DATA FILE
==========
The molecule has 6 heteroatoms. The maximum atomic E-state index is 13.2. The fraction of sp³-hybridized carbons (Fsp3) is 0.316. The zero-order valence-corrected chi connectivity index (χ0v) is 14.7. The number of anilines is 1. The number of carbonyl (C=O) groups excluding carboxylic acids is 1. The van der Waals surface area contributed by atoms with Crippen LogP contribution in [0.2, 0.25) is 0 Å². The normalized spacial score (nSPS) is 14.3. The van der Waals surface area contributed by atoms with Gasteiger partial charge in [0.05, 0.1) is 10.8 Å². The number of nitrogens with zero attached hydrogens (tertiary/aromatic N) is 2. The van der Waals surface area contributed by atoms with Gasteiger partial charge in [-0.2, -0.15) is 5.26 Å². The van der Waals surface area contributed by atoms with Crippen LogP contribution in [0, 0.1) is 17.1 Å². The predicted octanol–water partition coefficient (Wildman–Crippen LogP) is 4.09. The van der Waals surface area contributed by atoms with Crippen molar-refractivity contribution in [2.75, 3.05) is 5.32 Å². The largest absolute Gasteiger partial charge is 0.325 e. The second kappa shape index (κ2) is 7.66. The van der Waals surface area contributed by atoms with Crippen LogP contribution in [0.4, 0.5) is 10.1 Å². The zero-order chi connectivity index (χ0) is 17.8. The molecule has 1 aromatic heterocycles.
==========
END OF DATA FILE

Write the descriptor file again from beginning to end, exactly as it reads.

The molecule has 6 heteroatoms. The maximum atomic E-state index is 13.2. The fraction of sp³-hybridized carbons (Fsp3) is 0.316. The zero-order valence-corrected chi connectivity index (χ0v) is 14.7. The number of anilines is 1. The number of carbonyl (C=O) groups excluding carboxylic acids is 1. The van der Waals surface area contributed by atoms with Crippen LogP contribution in [0.2, 0.25) is 0 Å². The normalized spacial score (nSPS) is 14.3. The van der Waals surface area contributed by atoms with Gasteiger partial charge in [0.05, 0.1) is 10.8 Å². The number of nitrogens with zero attached hydrogens (tertiary/aromatic N) is 2. The van der Waals surface area contributed by atoms with Gasteiger partial charge in [-0.2, -0.15) is 5.26 Å². The van der Waals surface area contributed by atoms with Crippen LogP contribution in [0, 0.1) is 17.1 Å². The predicted octanol–water partition coefficient (Wildman–Crippen LogP) is 4.09. The van der Waals surface area contributed by atoms with Crippen molar-refractivity contribution in [2.75, 3.05) is 5.32 Å². The largest absolute Gasteiger partial charge is 0.325 e. The second kappa shape index (κ2) is 7.66. The van der Waals surface area contributed by atoms with Crippen LogP contribution in [0.4, 0.5) is 10.1 Å². The zero-order chi connectivity index (χ0) is 17.8. The molecule has 1 aromatic heterocycles.